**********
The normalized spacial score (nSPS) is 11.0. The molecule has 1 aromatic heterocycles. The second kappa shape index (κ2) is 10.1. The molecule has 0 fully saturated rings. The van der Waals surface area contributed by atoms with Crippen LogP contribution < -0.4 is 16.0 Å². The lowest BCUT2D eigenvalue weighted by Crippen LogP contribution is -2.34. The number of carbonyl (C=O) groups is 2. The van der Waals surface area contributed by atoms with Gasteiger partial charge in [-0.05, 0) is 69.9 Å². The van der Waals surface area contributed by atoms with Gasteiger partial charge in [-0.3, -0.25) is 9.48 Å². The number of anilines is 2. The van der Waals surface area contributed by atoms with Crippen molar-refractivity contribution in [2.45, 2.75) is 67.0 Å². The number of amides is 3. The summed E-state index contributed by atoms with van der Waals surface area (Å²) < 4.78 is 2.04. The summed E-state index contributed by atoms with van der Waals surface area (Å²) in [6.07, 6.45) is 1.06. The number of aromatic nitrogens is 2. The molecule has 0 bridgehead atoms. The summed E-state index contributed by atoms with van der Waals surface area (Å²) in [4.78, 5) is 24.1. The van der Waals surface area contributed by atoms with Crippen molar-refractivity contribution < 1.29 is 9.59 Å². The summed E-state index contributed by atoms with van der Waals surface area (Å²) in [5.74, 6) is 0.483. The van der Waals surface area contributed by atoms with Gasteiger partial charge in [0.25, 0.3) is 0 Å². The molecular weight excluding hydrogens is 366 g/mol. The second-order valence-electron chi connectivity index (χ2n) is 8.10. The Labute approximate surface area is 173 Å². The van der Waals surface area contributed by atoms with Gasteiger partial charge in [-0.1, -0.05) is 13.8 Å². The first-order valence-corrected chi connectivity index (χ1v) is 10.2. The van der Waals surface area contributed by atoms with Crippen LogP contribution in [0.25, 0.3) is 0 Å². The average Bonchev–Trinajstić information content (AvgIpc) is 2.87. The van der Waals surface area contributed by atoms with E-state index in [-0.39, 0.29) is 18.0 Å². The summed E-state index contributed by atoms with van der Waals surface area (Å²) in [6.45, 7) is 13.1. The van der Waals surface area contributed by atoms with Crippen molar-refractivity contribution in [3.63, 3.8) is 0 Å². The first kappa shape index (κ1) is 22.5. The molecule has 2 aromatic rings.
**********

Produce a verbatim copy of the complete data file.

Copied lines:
The normalized spacial score (nSPS) is 11.0. The molecule has 1 aromatic heterocycles. The second kappa shape index (κ2) is 10.1. The molecule has 0 fully saturated rings. The van der Waals surface area contributed by atoms with Crippen LogP contribution < -0.4 is 16.0 Å². The lowest BCUT2D eigenvalue weighted by Crippen LogP contribution is -2.34. The number of carbonyl (C=O) groups is 2. The van der Waals surface area contributed by atoms with Gasteiger partial charge in [-0.05, 0) is 69.9 Å². The van der Waals surface area contributed by atoms with Gasteiger partial charge in [-0.3, -0.25) is 9.48 Å². The number of anilines is 2. The van der Waals surface area contributed by atoms with Crippen molar-refractivity contribution in [2.45, 2.75) is 67.0 Å². The number of amides is 3. The summed E-state index contributed by atoms with van der Waals surface area (Å²) < 4.78 is 2.04. The summed E-state index contributed by atoms with van der Waals surface area (Å²) in [6.07, 6.45) is 1.06. The number of aromatic nitrogens is 2. The molecule has 0 bridgehead atoms. The summed E-state index contributed by atoms with van der Waals surface area (Å²) in [4.78, 5) is 24.1. The van der Waals surface area contributed by atoms with Crippen molar-refractivity contribution < 1.29 is 9.59 Å². The summed E-state index contributed by atoms with van der Waals surface area (Å²) in [5.74, 6) is 0.483. The van der Waals surface area contributed by atoms with Gasteiger partial charge in [0.25, 0.3) is 0 Å². The molecular weight excluding hydrogens is 366 g/mol. The second-order valence-electron chi connectivity index (χ2n) is 8.10. The Labute approximate surface area is 173 Å². The van der Waals surface area contributed by atoms with Gasteiger partial charge in [-0.1, -0.05) is 13.8 Å². The first-order valence-corrected chi connectivity index (χ1v) is 10.2. The van der Waals surface area contributed by atoms with Crippen LogP contribution in [0.25, 0.3) is 0 Å². The average Bonchev–Trinajstić information content (AvgIpc) is 2.87. The van der Waals surface area contributed by atoms with E-state index in [-0.39, 0.29) is 18.0 Å². The summed E-state index contributed by atoms with van der Waals surface area (Å²) in [6.45, 7) is 13.1. The van der Waals surface area contributed by atoms with Crippen molar-refractivity contribution in [3.63, 3.8) is 0 Å². The first kappa shape index (κ1) is 22.5. The molecule has 2 aromatic rings.